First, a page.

Issues - Chemical abuse of Children
How much did the drugmakers take in
profits for the chemical abuse of our children??
Drug companies have deliberately suppressed
evidence that many antidepressants are unsuitable or even
dangerous for children, according to psychiatrists and child
Researchers uncovered unpublished data about clinical trials
of the most popular antidepressants on the market, known as
selective serotonin re-uptake inhibitors (SSRIs), which raise
serious doubts about prescribing them to children.
Published studies have so far indicated that the benefits
have outweighed risks for all five drugs studied - Prozac,
the brand name for the drug fluoxetine, paroxetine, sertraline,
citalopram, and venlafaxine.
But the review published today in medical journal the Lancet
showed this was true of only one, the leading brand, Prozac.
The others at best were not proven to help children and at
worst linked to an increased risk of suicide or suicidal thoughts.
A separate editorial in the Lancet added that an internal
memo from drug giant GlaxoSmithKline, the makers of paroxetine,
had demonstrated how it "sought to manipulate the results
of published research".
It said: "The story of research into SSRI use in childhood
depression is one of confusion, manipulation, and institutional
failure. In a global medical culture where evidence-based
practice is seen as the gold standard for care, these failings
are a disaster."
The six psychiatrists and child health experts who carried
out the research also suggested that negative clinical information
about the drugs had been deliberately withheld.
The researchers obtained information about the unpublished
clinical trials from the government's committee for the safety
of medicines, which has access to confidential data. But the
pharmaceutical companies involved refused every request for
access to their unpublished data.
The researchers, led by Dr Craig Whittingdon from University
College London, wrote: "We understand that some trials
might have been submitted for publication, and that negative
results could be more difficult to get published.
"Nevertheless, the possibility remains that researchers
writing these reports might not have been able to disclose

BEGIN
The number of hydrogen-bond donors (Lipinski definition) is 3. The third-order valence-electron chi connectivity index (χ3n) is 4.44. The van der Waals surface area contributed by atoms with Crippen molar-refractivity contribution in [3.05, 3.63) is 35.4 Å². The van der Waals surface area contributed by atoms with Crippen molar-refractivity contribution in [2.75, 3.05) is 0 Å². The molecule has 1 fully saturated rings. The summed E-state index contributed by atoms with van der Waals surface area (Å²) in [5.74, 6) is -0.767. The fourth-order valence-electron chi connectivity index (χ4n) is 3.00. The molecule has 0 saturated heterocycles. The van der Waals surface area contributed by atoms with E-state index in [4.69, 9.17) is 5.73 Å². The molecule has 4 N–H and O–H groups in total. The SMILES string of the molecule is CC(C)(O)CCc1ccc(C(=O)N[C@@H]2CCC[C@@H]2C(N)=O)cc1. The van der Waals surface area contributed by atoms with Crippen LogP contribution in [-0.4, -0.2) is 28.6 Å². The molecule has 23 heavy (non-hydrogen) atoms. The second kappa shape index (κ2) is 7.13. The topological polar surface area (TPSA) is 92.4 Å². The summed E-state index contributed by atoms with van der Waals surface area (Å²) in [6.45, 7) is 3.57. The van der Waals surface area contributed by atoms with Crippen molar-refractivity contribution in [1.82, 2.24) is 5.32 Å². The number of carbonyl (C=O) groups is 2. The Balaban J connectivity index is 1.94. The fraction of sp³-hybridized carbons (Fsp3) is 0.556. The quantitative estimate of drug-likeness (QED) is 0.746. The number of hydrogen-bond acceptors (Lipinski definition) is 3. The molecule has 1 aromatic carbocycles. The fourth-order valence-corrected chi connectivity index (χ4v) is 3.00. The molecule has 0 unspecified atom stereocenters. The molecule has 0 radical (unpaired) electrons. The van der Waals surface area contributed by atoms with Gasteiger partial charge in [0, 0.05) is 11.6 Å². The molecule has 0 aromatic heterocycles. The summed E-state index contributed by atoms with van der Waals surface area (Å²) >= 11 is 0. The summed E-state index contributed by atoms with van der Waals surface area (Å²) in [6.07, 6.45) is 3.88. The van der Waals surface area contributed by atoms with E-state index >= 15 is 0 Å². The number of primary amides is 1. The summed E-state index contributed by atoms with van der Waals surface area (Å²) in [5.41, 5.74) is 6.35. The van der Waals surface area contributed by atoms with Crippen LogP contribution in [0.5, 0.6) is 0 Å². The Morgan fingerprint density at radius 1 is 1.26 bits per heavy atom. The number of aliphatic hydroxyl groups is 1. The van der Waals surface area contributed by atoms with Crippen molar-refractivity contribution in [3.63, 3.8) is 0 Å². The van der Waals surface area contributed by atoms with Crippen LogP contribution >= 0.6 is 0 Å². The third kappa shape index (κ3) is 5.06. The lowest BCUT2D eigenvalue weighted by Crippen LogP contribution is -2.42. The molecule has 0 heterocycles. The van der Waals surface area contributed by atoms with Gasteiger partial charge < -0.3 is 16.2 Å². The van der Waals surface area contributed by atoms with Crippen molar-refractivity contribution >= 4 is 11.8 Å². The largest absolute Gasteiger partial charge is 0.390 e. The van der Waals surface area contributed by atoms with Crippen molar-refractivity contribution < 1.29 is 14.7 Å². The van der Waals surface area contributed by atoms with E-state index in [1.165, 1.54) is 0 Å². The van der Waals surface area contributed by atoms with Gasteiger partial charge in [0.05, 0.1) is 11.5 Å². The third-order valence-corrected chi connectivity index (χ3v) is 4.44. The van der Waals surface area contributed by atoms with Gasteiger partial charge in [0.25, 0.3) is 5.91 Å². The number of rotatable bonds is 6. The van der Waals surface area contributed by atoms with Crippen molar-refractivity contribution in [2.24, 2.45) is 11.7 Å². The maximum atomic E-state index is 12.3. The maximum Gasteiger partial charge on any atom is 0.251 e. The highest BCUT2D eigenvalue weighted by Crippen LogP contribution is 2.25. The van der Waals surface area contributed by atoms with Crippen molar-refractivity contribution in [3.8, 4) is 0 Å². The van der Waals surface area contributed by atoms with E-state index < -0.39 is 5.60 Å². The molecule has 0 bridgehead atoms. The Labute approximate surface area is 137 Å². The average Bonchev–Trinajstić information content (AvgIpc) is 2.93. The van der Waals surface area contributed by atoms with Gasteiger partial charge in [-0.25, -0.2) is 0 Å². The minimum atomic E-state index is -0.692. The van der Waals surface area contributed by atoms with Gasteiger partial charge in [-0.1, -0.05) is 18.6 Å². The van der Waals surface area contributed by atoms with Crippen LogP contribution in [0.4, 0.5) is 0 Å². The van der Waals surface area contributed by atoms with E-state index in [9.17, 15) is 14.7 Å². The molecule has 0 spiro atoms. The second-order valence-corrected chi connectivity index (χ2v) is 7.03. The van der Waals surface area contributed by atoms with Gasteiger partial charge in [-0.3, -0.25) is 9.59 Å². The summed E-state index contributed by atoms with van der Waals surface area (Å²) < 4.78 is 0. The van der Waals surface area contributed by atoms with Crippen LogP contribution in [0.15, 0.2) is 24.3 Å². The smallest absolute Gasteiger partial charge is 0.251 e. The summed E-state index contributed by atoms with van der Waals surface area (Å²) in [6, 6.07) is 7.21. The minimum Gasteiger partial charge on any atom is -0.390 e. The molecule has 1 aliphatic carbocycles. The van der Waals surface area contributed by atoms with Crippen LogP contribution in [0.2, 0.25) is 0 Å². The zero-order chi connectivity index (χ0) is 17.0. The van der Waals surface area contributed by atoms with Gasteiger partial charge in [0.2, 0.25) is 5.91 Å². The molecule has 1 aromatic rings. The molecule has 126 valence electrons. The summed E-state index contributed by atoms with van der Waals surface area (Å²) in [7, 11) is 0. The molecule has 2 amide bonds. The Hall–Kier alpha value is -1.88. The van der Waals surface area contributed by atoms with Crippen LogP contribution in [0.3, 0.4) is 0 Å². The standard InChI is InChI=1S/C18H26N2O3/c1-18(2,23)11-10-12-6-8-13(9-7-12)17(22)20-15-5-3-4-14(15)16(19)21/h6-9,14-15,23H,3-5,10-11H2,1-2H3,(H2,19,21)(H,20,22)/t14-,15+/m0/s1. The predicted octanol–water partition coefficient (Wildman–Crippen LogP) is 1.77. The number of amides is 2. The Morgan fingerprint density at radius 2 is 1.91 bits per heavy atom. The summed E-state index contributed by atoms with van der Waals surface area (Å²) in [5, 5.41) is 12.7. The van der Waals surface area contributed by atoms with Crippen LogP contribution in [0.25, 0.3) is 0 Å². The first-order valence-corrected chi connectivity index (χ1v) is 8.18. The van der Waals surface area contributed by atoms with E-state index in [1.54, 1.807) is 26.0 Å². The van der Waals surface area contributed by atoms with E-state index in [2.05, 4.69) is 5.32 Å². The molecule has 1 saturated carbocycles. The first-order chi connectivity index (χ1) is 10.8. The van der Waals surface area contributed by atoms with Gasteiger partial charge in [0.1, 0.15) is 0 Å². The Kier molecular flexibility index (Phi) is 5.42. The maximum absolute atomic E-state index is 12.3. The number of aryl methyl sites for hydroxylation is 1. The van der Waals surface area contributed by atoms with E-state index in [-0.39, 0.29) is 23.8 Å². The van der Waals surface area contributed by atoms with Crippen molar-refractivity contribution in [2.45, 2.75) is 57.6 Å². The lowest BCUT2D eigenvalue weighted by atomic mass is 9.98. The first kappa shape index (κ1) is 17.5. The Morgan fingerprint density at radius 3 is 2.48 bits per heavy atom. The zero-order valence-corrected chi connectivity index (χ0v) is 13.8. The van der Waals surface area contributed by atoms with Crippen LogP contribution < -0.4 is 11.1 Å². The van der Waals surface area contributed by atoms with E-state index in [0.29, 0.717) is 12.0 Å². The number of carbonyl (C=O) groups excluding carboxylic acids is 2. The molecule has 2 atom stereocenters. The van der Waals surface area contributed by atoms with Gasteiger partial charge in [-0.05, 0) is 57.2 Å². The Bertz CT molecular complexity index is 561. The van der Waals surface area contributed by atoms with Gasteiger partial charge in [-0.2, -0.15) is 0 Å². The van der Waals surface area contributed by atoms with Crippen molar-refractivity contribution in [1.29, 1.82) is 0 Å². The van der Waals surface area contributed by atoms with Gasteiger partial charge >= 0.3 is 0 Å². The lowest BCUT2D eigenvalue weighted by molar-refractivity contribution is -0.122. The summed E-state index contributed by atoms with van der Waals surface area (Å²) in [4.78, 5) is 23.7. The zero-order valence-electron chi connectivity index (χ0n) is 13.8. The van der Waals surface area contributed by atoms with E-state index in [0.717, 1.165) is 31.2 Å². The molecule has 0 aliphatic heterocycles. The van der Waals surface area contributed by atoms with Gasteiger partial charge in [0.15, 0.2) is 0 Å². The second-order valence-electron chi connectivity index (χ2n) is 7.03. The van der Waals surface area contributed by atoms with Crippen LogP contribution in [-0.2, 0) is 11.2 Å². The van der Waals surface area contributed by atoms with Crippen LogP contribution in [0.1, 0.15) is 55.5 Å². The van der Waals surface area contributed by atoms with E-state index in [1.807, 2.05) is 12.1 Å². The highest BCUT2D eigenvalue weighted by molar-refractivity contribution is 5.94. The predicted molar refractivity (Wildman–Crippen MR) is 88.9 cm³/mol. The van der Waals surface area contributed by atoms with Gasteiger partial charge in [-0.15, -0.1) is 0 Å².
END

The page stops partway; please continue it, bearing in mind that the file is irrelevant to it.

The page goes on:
the findings from negative unpublished trials."
The researchers warned that the drug companies attitude risked
compromising the guidelines issued by the National Institute
for Clinical Excellence (Nice), which were underpinned by
evidence published in peer-reviewed journals. Although Nice
accepted submissions about non-published data, this was only
done on the understanding that the information was publicly
The researchers wrote: "Drug sponsors who withhold trial
data (or do not make full trial reports available) undermine
the guideline programme, which can ultimately lead to recommendations
for treatments that are ineffective, cause harm, or both."
Paul Corry, the head of policy and campaigns at the mental
health charity Rethink, said the pharmaceutical industry,
patient groups and regulators must be "open, honest and
transparent with each other about people's real experience
of using [SSRIs]."
He added: "Only when everyone - including children and
their carers - has access to all the information, can they
exercise informed choice about the medicines they use."
The unpublished data examined by the researchers included
information from clinical trials as well as findings not included
in the published studies.
In the case of paroxetine, citalopram and venlafaxine there
was clear evidence of a small raised risk of suicide or suicidal
thoughts. A weak suicidal association with sertraline was
For none of these drugs was there evidence of sufficient benefit
to outweigh the risks.
The UK committee on safety of medicines last year banned the
treatment of childhood depression with any SSRI except Prozac.
But so far the government department controlling food and
drug administration in the United States has not taken action
over the drugs.